Mercury thermometers have been falling out of favour for some time now, for more reasons than their having mercury.
While Gabriel Fahrenheit did succeed in inventing a reliable tool for measuring temperature, his creation of glass and quicksilver was from safe — an aspect simply incompatible with the safety standards of measurement-reliant fields such as science and medicine. Fortunately, modern developments have prompted thermometers to go digital along with countless other things, and the world is better for it for the following reasons:
Digital thermometers are accurate.
Instead of merely measuring the surface it is in contact with, a digital thermometer is able to detect a person’s internal temperature. Not to render mercury thermometer readings from the past centuries less significant, as they have surely helped medicine and saved countless lives, but it turns out that liquid metal in a glass tube is not nearly as accurate as solid metal in a plastic case.
Digital thermometers are fast.
Gone are the days of shaking the thermometer to calibrate its measurements. Professionals from GH Zeal Ltd note that with digital thermometers, physicians can have results within seconds, as they eliminate the need for prolonged thermometer exposure.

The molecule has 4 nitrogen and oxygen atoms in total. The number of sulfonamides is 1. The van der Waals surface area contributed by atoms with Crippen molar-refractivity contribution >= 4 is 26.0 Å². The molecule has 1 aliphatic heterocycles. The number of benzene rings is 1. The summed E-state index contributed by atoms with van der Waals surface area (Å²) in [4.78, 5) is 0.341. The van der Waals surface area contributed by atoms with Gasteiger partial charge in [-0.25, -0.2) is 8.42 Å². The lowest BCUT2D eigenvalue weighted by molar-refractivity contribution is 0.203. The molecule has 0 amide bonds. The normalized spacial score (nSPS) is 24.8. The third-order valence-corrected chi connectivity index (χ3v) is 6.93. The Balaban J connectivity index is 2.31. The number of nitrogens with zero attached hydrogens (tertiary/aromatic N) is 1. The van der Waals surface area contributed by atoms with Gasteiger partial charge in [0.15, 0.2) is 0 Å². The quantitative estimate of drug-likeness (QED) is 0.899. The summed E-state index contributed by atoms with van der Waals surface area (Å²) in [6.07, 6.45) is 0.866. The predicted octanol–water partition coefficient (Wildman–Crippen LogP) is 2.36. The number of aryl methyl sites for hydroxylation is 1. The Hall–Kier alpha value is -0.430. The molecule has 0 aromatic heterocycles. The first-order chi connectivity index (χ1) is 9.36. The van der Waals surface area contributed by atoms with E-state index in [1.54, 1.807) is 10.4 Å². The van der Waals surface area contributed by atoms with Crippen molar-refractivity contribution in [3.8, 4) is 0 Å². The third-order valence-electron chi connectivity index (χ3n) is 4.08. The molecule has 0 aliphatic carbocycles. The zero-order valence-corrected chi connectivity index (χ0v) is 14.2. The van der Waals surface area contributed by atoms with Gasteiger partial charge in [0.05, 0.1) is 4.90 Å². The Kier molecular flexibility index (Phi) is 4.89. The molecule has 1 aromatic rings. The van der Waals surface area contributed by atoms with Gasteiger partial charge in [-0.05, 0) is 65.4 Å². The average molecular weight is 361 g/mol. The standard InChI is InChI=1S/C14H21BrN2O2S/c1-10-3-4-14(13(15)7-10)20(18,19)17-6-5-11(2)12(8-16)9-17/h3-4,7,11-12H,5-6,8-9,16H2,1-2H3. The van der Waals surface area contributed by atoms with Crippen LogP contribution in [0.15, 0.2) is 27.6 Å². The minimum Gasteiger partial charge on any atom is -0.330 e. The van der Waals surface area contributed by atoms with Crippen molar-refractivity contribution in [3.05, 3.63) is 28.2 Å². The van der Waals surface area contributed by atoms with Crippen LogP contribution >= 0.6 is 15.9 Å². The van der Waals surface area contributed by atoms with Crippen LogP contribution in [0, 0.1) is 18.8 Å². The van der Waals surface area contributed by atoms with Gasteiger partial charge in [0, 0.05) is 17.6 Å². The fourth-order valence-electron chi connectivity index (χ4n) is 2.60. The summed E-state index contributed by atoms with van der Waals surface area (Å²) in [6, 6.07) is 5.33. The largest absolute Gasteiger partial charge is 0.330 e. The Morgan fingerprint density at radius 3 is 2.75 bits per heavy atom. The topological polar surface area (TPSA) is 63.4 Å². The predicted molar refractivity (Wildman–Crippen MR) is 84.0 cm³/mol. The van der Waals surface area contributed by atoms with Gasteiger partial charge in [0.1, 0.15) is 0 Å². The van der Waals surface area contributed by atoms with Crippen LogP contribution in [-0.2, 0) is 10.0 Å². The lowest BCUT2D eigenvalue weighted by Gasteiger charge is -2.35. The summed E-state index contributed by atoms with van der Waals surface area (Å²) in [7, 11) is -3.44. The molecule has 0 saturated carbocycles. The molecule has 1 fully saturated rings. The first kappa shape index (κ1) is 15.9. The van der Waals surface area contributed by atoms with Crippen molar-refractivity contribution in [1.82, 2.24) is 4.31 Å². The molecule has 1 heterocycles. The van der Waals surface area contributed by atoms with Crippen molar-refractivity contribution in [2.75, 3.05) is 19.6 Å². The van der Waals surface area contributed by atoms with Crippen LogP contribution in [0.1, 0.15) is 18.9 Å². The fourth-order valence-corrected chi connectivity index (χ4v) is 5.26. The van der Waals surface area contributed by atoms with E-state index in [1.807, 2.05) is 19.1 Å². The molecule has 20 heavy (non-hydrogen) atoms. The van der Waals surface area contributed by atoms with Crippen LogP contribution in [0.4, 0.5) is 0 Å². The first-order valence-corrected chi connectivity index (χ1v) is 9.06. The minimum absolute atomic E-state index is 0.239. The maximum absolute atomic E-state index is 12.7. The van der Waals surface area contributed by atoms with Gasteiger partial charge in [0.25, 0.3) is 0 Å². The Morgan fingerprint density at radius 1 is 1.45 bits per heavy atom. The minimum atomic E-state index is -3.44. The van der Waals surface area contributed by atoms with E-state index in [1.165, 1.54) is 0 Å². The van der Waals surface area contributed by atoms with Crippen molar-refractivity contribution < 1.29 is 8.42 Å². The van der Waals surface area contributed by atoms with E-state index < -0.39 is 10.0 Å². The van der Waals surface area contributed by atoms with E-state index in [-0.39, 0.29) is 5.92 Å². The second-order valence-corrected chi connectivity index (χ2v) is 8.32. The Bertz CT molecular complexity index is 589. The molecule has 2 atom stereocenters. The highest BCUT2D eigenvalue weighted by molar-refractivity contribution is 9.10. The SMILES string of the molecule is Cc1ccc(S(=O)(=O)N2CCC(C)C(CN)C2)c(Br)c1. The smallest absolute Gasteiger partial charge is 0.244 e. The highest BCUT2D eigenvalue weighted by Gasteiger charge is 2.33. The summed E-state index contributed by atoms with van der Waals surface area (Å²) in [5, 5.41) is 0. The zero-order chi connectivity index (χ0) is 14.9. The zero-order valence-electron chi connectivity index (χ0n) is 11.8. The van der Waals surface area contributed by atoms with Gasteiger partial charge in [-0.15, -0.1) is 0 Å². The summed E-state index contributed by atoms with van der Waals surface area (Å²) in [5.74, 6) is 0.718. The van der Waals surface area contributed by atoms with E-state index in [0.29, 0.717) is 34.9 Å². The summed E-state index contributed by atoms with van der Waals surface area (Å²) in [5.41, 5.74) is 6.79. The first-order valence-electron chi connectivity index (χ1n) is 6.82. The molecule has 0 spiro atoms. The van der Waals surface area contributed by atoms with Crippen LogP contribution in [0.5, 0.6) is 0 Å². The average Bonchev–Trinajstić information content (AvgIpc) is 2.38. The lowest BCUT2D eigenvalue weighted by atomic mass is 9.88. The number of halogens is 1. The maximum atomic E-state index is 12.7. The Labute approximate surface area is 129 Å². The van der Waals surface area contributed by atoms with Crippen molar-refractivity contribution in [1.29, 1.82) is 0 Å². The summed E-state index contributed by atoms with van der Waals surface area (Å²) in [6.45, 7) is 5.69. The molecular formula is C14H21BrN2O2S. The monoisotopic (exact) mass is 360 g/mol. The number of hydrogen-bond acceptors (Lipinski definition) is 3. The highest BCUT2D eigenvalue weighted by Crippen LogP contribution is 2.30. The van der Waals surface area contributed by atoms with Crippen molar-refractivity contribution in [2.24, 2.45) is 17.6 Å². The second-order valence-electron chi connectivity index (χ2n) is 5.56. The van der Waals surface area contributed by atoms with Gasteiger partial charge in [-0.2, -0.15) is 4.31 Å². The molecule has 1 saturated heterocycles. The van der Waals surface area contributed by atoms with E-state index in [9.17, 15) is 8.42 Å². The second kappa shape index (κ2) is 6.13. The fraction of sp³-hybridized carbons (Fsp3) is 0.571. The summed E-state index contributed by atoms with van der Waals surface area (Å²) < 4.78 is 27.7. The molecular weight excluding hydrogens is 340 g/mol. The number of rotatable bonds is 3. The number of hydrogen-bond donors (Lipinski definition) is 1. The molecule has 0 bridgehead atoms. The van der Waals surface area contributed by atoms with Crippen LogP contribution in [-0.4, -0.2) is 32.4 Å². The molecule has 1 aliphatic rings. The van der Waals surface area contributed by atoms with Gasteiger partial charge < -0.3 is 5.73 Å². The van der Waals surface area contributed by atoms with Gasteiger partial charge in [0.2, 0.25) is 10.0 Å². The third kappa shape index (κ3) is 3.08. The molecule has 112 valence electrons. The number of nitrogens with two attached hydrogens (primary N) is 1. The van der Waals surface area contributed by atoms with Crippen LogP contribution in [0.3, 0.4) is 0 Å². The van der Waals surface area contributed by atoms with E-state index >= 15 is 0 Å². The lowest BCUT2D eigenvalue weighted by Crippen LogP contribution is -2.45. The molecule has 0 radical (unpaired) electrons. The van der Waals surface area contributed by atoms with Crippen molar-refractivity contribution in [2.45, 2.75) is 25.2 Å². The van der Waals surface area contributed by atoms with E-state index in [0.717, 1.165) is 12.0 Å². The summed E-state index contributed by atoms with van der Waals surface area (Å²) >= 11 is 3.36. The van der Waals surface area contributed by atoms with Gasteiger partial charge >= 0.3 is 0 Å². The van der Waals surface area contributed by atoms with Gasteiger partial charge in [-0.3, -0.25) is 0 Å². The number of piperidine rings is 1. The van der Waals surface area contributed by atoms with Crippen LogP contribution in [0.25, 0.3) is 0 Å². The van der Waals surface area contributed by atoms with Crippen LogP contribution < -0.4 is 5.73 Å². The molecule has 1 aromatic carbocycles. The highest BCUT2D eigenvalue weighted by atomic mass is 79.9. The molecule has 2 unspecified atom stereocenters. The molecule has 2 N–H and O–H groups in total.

Digital thermometers are universal.
There is no single standard for measurements, and that cannot be truer for temperatures. With Celsius, Fahrenheit, and Kelvin having their own merits and followers, using the wrong type of mercury thermometer can be frustratingly uninformative. Fortunately, you can shift between the three units with a push of a button.
Digital thermometers are safe.
Perhaps the most significant improvement digital thermometers have over the mercury variant is the removal of mercury itself. Since conventional thermometers run the risk of causing mercury poisoning upon breaking, digital thermometers are the undeniably safer alternative across their creation, usage and disposal.
The time when mercury thermometers are finally obsolete may not be too far off. Digital thermometers are indeed the safer, faster and more accurate replacement for a tool that has existed for more than three centuries.